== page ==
In science, it is important to be able to clearly and explicitly explain on which evidence a theory is based and how its conclusions are drawn, as well as to assess the degree of reliability of various theories. The hypothetical-deductive model of theory verification allows to clearly identify the evidence for a hypothesis and to show how the hypothesis follows. On the other hand, Karl Popper’s theory of demarcation provides a criterion for evaluating the reliability of a theory, or, in Popper’s terms, whether it is scientific. In this paper, two theories will be discussed; the hypothetical-deductive model and Popper’s theory of demarcation will be used to assess each of these two theories.
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The first theory
The first theory that will be discussed in this paper states that God exists. We will understand the notion “God” as one that refers to the highest being, one that is superior to everything, and whose existence is absolutely necessary. In philosophy, God is often considered to be a transcendent being, which means that God is completely independent of the world, and is beyond the world. The “evidence,” or, rather, proofs of such God’s existence is classified by Kant into three types: physico-theological, cosmological, and ontological proofs (Kant 563). Noteworthy, Kant brilliantly refutes all these proofs (563-583), but later alleges that the notion of God is useful due to ethical reasons.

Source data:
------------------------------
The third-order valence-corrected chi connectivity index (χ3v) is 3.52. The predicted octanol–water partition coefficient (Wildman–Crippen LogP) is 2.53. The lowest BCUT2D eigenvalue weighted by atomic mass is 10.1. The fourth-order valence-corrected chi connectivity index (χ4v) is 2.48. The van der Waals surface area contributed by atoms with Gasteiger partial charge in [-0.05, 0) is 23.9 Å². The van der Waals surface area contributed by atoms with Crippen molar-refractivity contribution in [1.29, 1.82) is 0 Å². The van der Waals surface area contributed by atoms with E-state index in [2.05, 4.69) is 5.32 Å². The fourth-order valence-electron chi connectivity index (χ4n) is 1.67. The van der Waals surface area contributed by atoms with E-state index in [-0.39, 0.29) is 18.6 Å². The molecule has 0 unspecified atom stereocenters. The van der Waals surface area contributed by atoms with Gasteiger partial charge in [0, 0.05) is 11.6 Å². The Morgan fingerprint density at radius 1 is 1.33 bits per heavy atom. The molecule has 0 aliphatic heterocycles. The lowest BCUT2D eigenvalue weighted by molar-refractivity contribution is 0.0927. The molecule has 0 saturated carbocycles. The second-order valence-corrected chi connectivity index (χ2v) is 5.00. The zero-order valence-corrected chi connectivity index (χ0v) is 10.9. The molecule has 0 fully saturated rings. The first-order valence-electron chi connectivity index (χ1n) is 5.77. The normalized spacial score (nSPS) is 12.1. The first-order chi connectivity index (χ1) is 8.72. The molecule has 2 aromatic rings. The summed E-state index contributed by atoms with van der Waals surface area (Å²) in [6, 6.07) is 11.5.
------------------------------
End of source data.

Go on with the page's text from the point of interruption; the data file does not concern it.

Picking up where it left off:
It is possible to argue that the Kantian understanding of God is based on the Christian philosophical tradition, and it might be stated that the existence of such or a similar God is advocated by modern Christians (and, possibly, members of some other religions) (although, definitely, their emphases are different from those made by Kant). (The hypothesis of) God is used to explain many phenomena, from the world’s existence and the emergence of humans as species to the everyday matters such as becoming infected with a disease.
The second theory